Sat 3rd August
St. Macartin's Cathedral, Enniskillen, Fermanagh
talks |


Franny Moyle & Cate Haste discuss their biographies respectively of Constance Wilde (Oscar’s wife) and Alma Mahler (Gustav Mahler’s wife).

 Franny Moyle is a key figure in cultural television programming. She left a very senior role at the BBC a year ago to pursue her own publishing and television projects, and is currently a freelance executive producer, handling some of the BBC’s and other terrestrial channels’ major cultural series. Her biography, Constance, The Tragic and Scandalous Life of Mrs. Oscar Wildewas published in 2012. Her most recent book is Turner: The Extraordinary Life and Momentous Time of J M W Turner.

 Cate Haste is an author, biographer and documentary film maker.  Her books include biographies of artists Craigie Aitchison and Sheila Fell. She published with Cherie Blair a group biography of British Prime Ministers’ spouses, The Goldfish Bowl. Passionate Spirit: The Life of Alma Mahler has just been published.  As documentary director -producer for the major networks she made films for CNN’s award-winning series, Cold War and Millennium, and for BBC, Channel 4 , and ITV she directed documentaries on Nazi Women, the Munich Crisis of 1938, and End of Empire and the biography of Winston Churchill, among others.


The amazing talk on behalf of Franny Moyle and Cate Haste is promtly followed at 4.30pm by WILDEMUSIC: Kindertotenlieder by Gustav Mahler, sung by Ruby Philogene MBE (mezzo soprano) and Maya Iralina (piano).



Kindertotenlieder by Gustav Mahler (1904, dur 25mins) 


Kindertotenlieder is kindly sponsored by Paddy Gregan


The original Kindertotenlieder were a group of 428 poems written by Friedrich Rückert in 1833–34[1] in an outpouring of grief following the illness (scarlet fever) and death of two of his children. Karen Painter describes the poems thus: “Rückert’s 428 poems on the death of children became singular, almost manic documents of the psychological endeavour to cope with such loss. In ever new variations Rückert’s poems attempt a poetic resuscitation of the children that is punctuated by anguished outbursts. But above all the poems show a quiet acquiescence to fate and to a peaceful world of solace.” These poems were not intended for publication,[1] and they appeared in print only in 1871, five years after the poet’s death.[2]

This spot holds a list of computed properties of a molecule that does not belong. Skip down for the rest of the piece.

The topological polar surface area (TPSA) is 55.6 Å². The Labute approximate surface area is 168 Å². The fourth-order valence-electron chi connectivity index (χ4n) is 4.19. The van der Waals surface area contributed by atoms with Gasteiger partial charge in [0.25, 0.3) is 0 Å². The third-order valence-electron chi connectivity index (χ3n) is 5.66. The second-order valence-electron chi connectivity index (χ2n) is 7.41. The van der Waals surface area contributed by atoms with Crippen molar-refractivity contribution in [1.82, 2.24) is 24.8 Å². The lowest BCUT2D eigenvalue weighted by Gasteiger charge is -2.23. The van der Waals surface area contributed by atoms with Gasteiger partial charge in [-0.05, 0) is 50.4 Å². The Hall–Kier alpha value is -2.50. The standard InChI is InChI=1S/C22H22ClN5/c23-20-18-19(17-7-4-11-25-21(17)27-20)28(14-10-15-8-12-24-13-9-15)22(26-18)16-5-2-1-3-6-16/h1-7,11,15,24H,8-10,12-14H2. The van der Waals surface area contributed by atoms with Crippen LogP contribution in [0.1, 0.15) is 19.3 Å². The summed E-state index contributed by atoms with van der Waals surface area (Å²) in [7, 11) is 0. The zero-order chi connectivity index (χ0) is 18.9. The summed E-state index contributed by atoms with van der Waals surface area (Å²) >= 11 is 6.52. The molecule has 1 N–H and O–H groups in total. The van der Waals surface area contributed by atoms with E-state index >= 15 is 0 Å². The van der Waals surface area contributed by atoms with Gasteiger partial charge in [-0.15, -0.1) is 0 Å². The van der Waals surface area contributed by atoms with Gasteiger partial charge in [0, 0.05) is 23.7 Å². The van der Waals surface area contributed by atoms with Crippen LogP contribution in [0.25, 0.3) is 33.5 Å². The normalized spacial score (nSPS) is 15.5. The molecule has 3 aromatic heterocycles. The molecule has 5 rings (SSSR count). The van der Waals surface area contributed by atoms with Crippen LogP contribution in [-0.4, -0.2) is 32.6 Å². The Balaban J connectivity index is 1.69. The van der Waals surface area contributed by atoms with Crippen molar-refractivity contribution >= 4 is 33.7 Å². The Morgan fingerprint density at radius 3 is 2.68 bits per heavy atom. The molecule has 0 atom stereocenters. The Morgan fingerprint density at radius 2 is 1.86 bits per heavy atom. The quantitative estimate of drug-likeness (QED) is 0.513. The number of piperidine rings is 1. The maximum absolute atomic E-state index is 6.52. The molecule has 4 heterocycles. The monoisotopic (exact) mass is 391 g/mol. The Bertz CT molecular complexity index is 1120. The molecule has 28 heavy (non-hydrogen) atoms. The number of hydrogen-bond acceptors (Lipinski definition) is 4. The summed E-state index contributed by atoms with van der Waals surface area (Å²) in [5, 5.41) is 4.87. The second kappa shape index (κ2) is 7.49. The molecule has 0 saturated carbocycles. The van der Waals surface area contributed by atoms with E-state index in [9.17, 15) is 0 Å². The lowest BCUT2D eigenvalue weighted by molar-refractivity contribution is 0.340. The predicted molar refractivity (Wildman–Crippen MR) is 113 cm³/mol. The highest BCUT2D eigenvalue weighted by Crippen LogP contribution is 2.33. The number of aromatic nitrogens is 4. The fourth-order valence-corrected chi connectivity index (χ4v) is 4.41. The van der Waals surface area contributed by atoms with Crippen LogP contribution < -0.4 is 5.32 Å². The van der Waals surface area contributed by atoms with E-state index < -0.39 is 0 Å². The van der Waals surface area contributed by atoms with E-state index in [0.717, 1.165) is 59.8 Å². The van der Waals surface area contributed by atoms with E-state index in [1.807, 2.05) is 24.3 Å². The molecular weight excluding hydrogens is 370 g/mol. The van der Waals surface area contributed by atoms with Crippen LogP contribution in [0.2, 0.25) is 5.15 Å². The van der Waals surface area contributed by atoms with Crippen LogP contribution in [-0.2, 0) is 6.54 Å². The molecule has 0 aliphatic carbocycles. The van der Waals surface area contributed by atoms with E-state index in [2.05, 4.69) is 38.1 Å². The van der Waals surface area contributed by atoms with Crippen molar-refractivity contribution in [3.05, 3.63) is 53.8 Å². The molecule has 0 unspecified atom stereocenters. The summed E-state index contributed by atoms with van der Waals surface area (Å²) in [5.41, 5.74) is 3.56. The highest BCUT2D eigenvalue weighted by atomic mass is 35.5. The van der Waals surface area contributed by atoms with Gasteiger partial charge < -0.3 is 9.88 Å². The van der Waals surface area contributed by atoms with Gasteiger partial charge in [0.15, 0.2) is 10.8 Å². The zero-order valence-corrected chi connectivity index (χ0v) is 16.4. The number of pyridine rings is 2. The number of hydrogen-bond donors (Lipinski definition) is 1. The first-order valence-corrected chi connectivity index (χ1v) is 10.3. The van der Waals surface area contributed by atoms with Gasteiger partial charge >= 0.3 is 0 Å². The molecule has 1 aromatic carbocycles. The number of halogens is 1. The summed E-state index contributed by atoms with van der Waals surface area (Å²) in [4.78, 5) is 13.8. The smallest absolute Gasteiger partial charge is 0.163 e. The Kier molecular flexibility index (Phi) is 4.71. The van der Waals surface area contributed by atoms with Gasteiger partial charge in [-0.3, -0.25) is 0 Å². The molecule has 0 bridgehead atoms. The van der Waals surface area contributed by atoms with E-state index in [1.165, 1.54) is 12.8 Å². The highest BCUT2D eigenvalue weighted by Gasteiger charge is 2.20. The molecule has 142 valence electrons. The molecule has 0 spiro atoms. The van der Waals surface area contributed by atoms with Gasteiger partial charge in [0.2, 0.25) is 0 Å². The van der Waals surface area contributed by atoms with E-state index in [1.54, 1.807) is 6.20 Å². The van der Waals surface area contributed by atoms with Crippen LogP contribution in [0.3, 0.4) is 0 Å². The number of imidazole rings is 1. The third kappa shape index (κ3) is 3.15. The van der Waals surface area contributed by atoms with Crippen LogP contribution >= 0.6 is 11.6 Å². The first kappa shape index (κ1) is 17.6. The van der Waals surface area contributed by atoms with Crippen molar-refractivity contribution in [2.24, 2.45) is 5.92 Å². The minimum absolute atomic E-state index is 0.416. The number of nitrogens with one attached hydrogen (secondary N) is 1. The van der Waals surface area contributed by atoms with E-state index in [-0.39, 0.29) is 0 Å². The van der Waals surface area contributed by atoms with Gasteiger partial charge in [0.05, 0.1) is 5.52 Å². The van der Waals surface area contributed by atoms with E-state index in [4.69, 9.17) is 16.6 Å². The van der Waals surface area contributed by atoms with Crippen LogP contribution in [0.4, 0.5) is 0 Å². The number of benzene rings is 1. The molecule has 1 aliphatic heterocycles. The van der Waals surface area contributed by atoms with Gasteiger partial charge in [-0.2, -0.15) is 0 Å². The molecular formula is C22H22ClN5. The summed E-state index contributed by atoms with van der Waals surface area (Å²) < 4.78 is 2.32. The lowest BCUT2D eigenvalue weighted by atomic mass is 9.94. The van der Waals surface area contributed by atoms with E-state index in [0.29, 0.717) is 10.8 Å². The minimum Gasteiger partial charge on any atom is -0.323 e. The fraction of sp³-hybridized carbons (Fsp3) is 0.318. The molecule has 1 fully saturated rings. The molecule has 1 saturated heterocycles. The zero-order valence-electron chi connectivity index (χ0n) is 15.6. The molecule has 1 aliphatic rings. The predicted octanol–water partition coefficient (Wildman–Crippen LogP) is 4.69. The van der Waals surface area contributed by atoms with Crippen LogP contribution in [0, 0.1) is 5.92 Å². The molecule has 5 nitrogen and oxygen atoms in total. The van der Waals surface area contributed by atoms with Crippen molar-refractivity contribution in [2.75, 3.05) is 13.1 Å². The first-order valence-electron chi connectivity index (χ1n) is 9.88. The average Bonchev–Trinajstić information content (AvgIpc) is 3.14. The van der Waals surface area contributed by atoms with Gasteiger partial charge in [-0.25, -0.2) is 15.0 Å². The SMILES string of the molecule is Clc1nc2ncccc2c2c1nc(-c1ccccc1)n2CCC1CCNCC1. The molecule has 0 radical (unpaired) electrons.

Mahler selected five of Rückert’s poems to set as Lieder, which he composed between 1901 and 1904. The songs are written in Maher’s late romantic idiom, and like the texts reflect a mixture of feelings: anguish, fantasy resuscitation of the children, resignation. The final song ends in a major key and a mood of transcendence.

Gustav and Alma Mahler lost one of their children to scarlet fever. At the age of 12, whilst attending Portora Royal School, Oscar Wilde heard the news of the death of his beloved sister Isola, also to scarlet fever at the age of 9.

Alma Mahler ultimately left the marriage with Gustav Mahler and at one point conducted an affair with the composer Alexander Zemlinsky who wrote two operas set to the short stories of Oscar Wilde.   Although Wilde died in 1900, he was clearly revered by the composers of Vienna and Germany in the early years of the 21st century, not least by Richard Strauss who set Wilde’s play as an opera, Salome, one of the strongest and most famous operas of the century.


Ruby Philogene, MBE – (Mezzo Soprano)
Maya Irgalina – (Piano)


Booking is essential!

Ticket Price:
£15 (Full)
£13 (Concession)

Saturday, 3rd August – 3pm

Event Duration: 90 minutes (Talk = 60 mins, Recital = 30 mins)

Location: St. Macartin’s Cathedral, Enniskillen



We are grateful to the Arts Council of Northern Ireland for the loan of the Steinway Piano, for the purpose of this event.

Official Arts Council Logo